Therefore, based on the outlined matters of interest, it is suggested to organize a Two-day International Conference on “The Middle East and Malay world: Contemporary Issues and Future Challenges” with a focus on History, Politics, Culture, and Finance, among the categories to be presented at the Conference.
The structure of the conference is planned on the following three panels
- The Malay Archipelago in the Muslim World: Relations with the Middle East
- The Malay World and the World Powers: The United States and China
- Malaysia and Indonesia on Palestine
- 08:00-09:00 Guest arrival
- 09:00-09:15: Opening speech by Emcee : Haniss Haidi – Bait Al Amanah Institute
- 09:20 – 09:30 Welcoming Speech by Prof Mohd Hamdi Abd Shukor -Vice-chancellor University Malaya –
Dr Abdul Razak – chairman Bait Al Amanah Institute
- 09:35 – 10:10 Keynote Speech by Honorable Dato’ Sri Saifuddin Abdullah – Minister of Foreign Affairs of Malaysia
- 10:15 – 1030: Launching of Asia Middle East Center for Research and Dialogue:
Short speech by Mr Muslim Imran – Director of AMEC
Launching by AMEC Advisor Tan Sri Dr. Syed Hamed Albar,
Foreign Minister Dato’ Sri Saifuddin Abdullah, and other VIPs
Session I: The Malay Archipelago in the Muslim World:
Relations with the Middle East
Moderator: Nabila Ismail – Bait Al Amanah
- 10:30 – 10:45: Speaker I: Prof. Dr. Ahmad Fauzi Abdulhamid – University of Science Malaysia (USM)
Title: Malaysian Islamists’ Responses to the August 2021 Taliban Takeover of Afghanistan
- 10:45 – 11:00: Speaker II: Dr. Asif Shuja –The Middle East Institute, National University of Singapore (NUS), Singapore
Title: “Malay World’s Navigation in the Changing Dynamics of the Islamic World”
11:00 – 11:15: Speaker III: Assoc. Prof Mehmet Ozay. (ISTAC-IIUM)
Title: “Narration or Fictionalization of Historical Relations: The responsibility of Historians”
- 11:15 – 11:30: SpeakerIIII: Dato Ku Jaafar Ku Shaari– Chairman of Socio-Economic Development Council for D8
Title: Middle East Malay World Thousand Years’ Relations.
- 11:30 – 11:45 : Speakers V: Awang Azman Awang Pawi – Academy of Malay Studies, University of Malaya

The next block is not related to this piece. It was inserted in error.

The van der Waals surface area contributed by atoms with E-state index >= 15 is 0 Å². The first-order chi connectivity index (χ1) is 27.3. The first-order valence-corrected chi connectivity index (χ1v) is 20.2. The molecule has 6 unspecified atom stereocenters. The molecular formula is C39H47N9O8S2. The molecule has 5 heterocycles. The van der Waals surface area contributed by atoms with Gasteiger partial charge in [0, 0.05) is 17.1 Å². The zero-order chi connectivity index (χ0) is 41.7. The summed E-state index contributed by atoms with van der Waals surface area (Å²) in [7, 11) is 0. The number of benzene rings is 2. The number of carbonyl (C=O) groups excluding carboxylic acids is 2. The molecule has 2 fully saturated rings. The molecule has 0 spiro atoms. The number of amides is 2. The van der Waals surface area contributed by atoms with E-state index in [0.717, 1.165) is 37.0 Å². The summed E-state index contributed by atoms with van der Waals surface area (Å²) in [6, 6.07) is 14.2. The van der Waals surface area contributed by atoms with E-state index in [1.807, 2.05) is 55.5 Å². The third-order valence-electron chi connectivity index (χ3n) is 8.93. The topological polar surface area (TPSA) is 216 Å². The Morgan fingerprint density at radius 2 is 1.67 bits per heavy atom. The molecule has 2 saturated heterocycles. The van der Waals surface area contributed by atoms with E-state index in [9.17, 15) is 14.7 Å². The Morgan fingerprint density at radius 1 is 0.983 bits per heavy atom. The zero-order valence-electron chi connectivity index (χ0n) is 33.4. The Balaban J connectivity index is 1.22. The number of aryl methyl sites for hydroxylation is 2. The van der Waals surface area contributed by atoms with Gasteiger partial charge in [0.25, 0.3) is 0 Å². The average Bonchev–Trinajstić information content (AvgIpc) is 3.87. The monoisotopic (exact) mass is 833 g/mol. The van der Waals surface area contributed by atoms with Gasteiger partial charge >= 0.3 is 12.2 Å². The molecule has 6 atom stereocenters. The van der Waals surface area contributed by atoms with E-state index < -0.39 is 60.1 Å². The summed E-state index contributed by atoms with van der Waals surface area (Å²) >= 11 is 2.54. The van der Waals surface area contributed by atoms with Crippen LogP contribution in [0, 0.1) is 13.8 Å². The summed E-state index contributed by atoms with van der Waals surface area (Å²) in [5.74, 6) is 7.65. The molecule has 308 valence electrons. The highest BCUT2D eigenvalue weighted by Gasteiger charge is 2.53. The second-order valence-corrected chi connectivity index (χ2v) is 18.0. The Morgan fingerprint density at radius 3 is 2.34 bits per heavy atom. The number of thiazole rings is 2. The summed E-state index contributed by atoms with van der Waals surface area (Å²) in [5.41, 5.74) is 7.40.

Title: The Role of Acheh and Turkey in Relation to Islamic Intellectualism in the Malay World
1145 – 12:20 Q & A
The Malay World and the World Powers: The United States and China
Moderator: Sohil Marjani -Asia WE
- 12:20 – 12:35 Speakers I: YB Liew Chin Tong – Former Deputy Defense Minister of Malaysia
- 12:35 – 12:50 Speaker II : Hoo Chiew Ping, Senior Lecturer – SSIR- UKM
Title: The Malay World in East Asia
- 12:50-13:05 Speaker III: Chandra Muzafar – International Movement for a Just World (JUST)
Title: The Malay World and China: past, present, and future ties
- 13:05 – 13:20 Speaker IIII: Prof. Dr. K.S. Nathan- ukm Malaysia
Title: Malaysia’s Relations with the United States and China: Examining Convergence and Divergence of Interests in a Trilateral Framework
- 13:20 – 13:45 Q & A
- 13:45 – 14:30 Lunch Break
Session III: Malaysia and Indonesia on Palestine
Moderator: Mr. Muslim Imran – Asia Middle East Center (AMEC)
- 14:30 – 14:45 Speakers I: Dr. Mohd Nazari Bin Ismail – Hashim Sani Center for Palestine Studies, University of Malaya
- 14:45 – 15:00 Speaker II:Olsi Jasexhi – International Islamic University Malaysia
Title: Israel’s belligerence against Palestine: from the Balkans to Nusantara
15:00 – 15:15 Speaker III: Asep Setiawan – Universitas Muhammadiyah Jakarta (UMJ), Indonesia
Title: Palestine, Indonesia and Struggle Against Colonialism
15:15 – 15:30 Speaker IIII: Dr Fawziah Hasan –
- 15:30 – 16:00 Q & A
Closing Ceremony by
- 16:00 – 16:30 Keynote Speech
- 16:30 – 16:45 Souvenirs and Photo Session
- 16:45 – 17:00 Closing Remarks by Emcee